Although each of the sources (computers and the polls) making the BCS rankings can be lambasted; as a whole, the system works fairly well. The voice of the people still counts and can reverse problems with the computers, and that's the primary benefit that would come from having a selection committee.
The BCS might be broken, but that probably matters a lot less when more teams are invited to the party.
With non-BCS conference teams such as Boise State and TCU getting real respect for undefeated seasons and continued success, the doors are open to them if four teams are invited to play for the championship. That cannot be guaranteed with just two slots in this BCS system.
5. This plan helps the Big Ten too much
I've seen this argument floated on some comment boards and it could not be further from the truth. Yes, in 2006 both Ohio State and Michigan would have made the playoff opposite Florida and LSU.
However, the Big Ten has not had a top-four team in the BCS rankings in any of the last four seasons. Thus, the Big Ten is proposing a plan that would have been especially painful over the past four seasons for their own conference.
No, this plan keeps the favor in the SEC hands while opening the door for more competition to knock the SEC off. Barring a shocking series of events, no conference including the SEC will be able to fill three of the top-four ranking slots, so any conference rematches in a championship would have to be earned in two tough semifinal games.
That will make pairings like LSU-Alabama palatable to the rest of the nation. The SEC stays happy, the little conference get a chance and the Big Ten likely does get back in the mix sooner rather than later. This is not unfair.
6. Travel would be a nightmare for fans, making the championship more corporate
It's okay, the caliber of teams that finish in the top two of the BCS standings can fill their own stadiums eight times a year, so one more game will not be a problem even if the other team does not travel well. The unique opportunity to go see a team like Alabama or Florida play in the Horseshoe or in the Big House could actually draw more fans than perhaps the following championship.
The semifinal games will be played in the campus settings that make college football feel great, and tickets will sell themselves. After all, it's not every year your team gets to host a playoff game. This is the same as the NFL, where hosting a playoff game is a true honor and a deserved advantage for the teams that receive them.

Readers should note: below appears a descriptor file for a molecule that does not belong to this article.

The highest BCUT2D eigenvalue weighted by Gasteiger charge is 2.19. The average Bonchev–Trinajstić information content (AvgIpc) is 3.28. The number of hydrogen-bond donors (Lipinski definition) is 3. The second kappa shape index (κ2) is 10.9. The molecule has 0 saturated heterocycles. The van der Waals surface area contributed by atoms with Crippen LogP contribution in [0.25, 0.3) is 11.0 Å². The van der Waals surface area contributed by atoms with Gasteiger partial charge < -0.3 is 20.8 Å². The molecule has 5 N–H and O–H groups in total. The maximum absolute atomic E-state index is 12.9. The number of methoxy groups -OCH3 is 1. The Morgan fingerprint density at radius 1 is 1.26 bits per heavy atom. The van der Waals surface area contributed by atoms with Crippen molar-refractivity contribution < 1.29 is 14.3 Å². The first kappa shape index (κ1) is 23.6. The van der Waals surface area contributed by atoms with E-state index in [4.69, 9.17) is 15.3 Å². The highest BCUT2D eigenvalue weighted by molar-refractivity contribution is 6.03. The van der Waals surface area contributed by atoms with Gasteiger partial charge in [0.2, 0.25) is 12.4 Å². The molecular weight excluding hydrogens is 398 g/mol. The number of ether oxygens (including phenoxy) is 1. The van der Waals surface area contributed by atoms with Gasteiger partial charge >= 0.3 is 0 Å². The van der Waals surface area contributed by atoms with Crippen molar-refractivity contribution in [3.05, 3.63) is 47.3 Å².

The type of fan who could afford to go to a national semifinal on the road and to an exotic bowl site is likely the type of corporate fan that others complain about. Those groups will still be present, but this Big-Ten plan does not force the true nightmare of forcing regular fans to choose between going to a remote semifinal bowl game or risking it all and hoping for a trip to the championship game somewhere else.
With the semifinals in mid-December, Christmas will not be an issue for fans. The championship game will fall around New Year's Day, which prevents the current problem of forcing fans to buy up hotel rooms and travel throughout the front half of a work week (the championship has been played on a Monday night for a few seasons) immediately after the holidays.
You don't want travel to be a problem for your fans: Make the top two and gain an extra home game. Simple enough solution!
So there you have it, the arguments against the Big-Ten plan have been debunked. Now watch Jim Delany do what he does best and move the powers of college football the way he wants.
A playoff is coming. Fans can only hope that the final decision from BCS reform looks as good as the Big-Ten plan, a reasonable and fair alternative that maintains the importance of the regular season and bowls while opening the doors to more deserving teams.
No playoff system will be perfect, but the Big-Ten plan is one of the closest we will see proposed. Might as well get behind something reasonable and hope for the best. Until next time, thanks for reading.